Friday, April 13, 2012

Election 2012: Primary Post-Mortem

And, that's a wrap. (Warning: Strong Language, last lines from Burn After Reading)

So, what did we learn, if anything, from Primary 2012? For one, we learned that the Old Guard of the Republican Party, even though it's not near as strong as it used to be, is still alive and kicking. The Tea Party candidates surged and floundered in their turns, but Romney somehow churned through it all and came out on top anyway. The cachet of being "Not Mitt Romney" never gleamed brightly enough to attract enough voters. Even in the midst of their burgeoning ideological rigidity, electability still matters. And for another, we learned that "It's His Turn" is a very powerful thing within the Republican Party. That may come as part of the first point, but it still bears some mention. Since Nixon, the majority of Republican candidates seem to have been the strongest challenger from the previous primary. In 1980, Reagan was the nominee, who ran a strong second in 1976. In 1988, Bush was the nominee, who ran a strong second in 1980. In 1996, Dole was the nominee, who had been a perennial contender since the last Ice Age. Bush the Younger in 2000 was an anomaly. But McCain in 2008 was not, and neither is Romney in 2012.

This, of course, sets the stage for Santorum in 2016. But, as much as I might like to savor the bowel-freezing horror that portends, we have another important event to consider. The General Election is now on like Donkey Kong. (As always, the numbers are courtesy of Intrade, current as of Friday evening.)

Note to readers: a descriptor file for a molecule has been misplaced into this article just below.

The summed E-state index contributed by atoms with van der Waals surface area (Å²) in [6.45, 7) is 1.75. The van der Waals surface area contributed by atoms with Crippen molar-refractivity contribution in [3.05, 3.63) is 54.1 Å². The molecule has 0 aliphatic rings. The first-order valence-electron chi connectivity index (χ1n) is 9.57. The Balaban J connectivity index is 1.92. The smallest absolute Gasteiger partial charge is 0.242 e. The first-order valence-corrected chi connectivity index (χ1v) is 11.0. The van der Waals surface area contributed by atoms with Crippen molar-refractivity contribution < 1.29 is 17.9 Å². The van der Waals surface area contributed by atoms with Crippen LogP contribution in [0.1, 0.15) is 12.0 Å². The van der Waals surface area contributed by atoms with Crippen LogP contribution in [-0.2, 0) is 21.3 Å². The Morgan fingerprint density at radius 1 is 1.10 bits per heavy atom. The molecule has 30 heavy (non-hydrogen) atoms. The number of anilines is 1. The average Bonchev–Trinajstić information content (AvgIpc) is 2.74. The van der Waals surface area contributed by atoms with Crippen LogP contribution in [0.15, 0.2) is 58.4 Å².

Barack Obama, 60.8%: His probability took a big hit last summer during the debt crisis, but has since recovered to the 60% level he's enjoyed for most of the last year and a half or so. This is looking like a modestly incumbent-friendly year so far. We're in a recovery -- not a booming recovery, but still, a recovery. Unemployment is down. GDP is up. Stocks are up. We've wound down Iraq, and we're winding down Afghanistan. If these trends continue, and there's no major shock event, the public's general tendency has been to re-elect the incumbent. Incumbent Presidents standing for re-election have generally won, unless the economy had been trending downward. Carter was turfed for a sour economy, and the Iranian situation. Bush the Elder was turfed for a sour economy. Reagan, Clinton, and Bush the Younger all had rising economies to buoy their re-election bids. Currently, it's looking to hold true for Obama as well.

Mitt Romney, 38.0%: This is a fact that Romney understands about as well as anyone else. So, he has to paint a picture that highlights a sour, lackluster economy. On top of that, he still has to contend with the fact that the base isn't all that fired up about his candidacy. The biggest thing to watch for in the Romney campaign will be his Vice-Presidential pick. Right now, the four top contenders are Marco Rubio, Chris Christie, Bob McDonnell, and Paul Ryan. But we may well see someone not on that list. The safe pick for Romney would be someone well-loved by the Republican base, someone who would solidify his right-wing street cred. But it's far from clear to me who that might be. The second biggest thing to watch for is whether or not Romney continues to tack to the right, both leading up to and after the Republican National Convention. Obama has enjoyed the incumbent's luxury of not having a serious primary challenger. The main advantage of that is that he's been able to command the center, at least so far. If Romney begins to tack to the center, he might be able to carve out some of Obama's softer centrist support ... but if he has to keep running to the right to tack down a slightly disgruntled base, he concedes the center to Obama, and with it the election.

And The Winner Is... I'd still take 3-2 odds in favor of President Obama's re-election. That probably won't change until convention time.

Speaking of which: the Republican National Convention begins on August 27, and the Democratic National Convention begins on September 3. The fun begins for real the weekend before August 27, which is when Governor Romney will probably spring his VP pick on us. Until then, vote early, and vote often!

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